- Huh C (2006) Improved oil recovery by seismic vibration: a preliminary assessment of possible mechanisms. In: SPE103870Google Scholar
- Jones T, Nur A (1983) Effect of temperature, pore fluids, and pressure on seismic wave velocity and attenuation in rock. In: SEG-1983-0583Google Scholar
- Kostrov S, Wooden W (2008) Possible mechanisms and case studies for enhancement of oil recovery and production using in situ seismic stimulation. In: SPE 114025Google Scholar
- Kumar M, Saini R (2012) Reflection and refraction of attenuated waves at the boundary of an elastic solid with a porous solid saturated with two immiscible viscous fluids. Appl Math Mech 33(6):797–816CrossRefGoogle Scholar
- Kurawle I, Kaul M, Mahalle N et al (2009) Seismic EOR: the optimization of aging waterflood reservoirs. In: SPE123304Google Scholar
- Li W (2010) Wave surface of boundary layer. Exp Ther Fluid Sci 34(7):838–844CrossRefGoogle Scholar
- Liu J, Pu CS, Liu T et al (2011) Study on the seepage law of formation fluid under the effect of pulse wave. J Xi’an Shiyou Univ (Nat Sci Ed) 26(4):46–49Google Scholar
- Liu J, Pu C, Zheng L et al (2012) Experiment research on effects of low frequency vibration wave for crude oil viscosity. Sci Technol Eng 27:7061–7063, 7067Google Scholar
- Lo WC, Sposito G, Majer E (2009) Analytical decoupling of poroelasticity equations for acoustic-wave propagation and attenuation in a porous medium containing two immiscible fluids. J Eng Math 64:219–235CrossRefGoogle Scholar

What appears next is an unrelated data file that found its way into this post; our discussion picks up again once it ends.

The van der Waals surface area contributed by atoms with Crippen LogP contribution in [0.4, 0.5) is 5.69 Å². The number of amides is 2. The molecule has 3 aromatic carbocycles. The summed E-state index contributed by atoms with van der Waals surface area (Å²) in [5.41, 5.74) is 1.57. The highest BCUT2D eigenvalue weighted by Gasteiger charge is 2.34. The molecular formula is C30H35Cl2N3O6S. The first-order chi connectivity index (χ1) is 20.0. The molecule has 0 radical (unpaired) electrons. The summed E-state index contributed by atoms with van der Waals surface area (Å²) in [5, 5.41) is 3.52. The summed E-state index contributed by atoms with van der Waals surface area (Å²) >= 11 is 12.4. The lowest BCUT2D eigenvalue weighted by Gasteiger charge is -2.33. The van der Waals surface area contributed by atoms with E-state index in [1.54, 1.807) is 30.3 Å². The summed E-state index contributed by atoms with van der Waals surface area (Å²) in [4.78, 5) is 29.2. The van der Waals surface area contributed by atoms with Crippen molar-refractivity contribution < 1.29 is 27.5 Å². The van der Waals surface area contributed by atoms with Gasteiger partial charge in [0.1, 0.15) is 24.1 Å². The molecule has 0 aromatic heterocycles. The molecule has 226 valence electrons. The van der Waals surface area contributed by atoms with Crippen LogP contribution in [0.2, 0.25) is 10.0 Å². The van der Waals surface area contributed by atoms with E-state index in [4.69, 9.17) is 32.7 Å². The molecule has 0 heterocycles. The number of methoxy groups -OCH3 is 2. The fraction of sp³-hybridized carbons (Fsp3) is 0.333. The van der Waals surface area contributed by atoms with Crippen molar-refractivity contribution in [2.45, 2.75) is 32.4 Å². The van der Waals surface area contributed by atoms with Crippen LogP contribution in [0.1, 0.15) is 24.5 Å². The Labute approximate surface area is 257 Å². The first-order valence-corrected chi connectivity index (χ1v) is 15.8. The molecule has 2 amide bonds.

- Luo Y, Davidson B, Dusseault M (1996) Measurements in ultra-low permeability media with time-varying properties. In: EUROCK-1996-157Google Scholar
- Ma Z, Zhou F, Zhao Q (2011) Elastic properties of tight sands in the lower Shihezi formation of Ordos basin. Acta Pet Sin 32(6):1001–1006Google Scholar
- Muller TM, Sahay PN (2010) Acoustic signatures of wave-induced vorticity diffusion in porous media. In: SEG Denver 2010 Annual Meeting, pp 2622–2627Google Scholar
- Nikolaevskiy VN, Lopukhov GP, Liao Y (1996) Residual oil reservoir recovery with seismic vibrations. In: SPE29155Google Scholar
- Pan Y (1999) Reservoir analysis using intermediate frequency excitation[D]. Stanford University, CaliforniaGoogle Scholar
- Reine C, Clark R, van der Baan M (2012) Robust prestack Q-determination using surface seismic data: part 1—method and synthetic examples. Geophysics 77(1):45–56CrossRefGoogle Scholar
- Shang X, Pu C, Yu G et al (2013) Study on micro-dynamic mechanism of droplet motion under vibration. Sci Technol Eng 13(8):2166–2169Google Scholar
- Shi Y, Pu C, Zhang R (2007) Study on the model of seepage flow in reservoir under low frequency oscillation. J Xi’an Shiyou Univ (Nat Sci Ed) 22(s1):94–96Google Scholar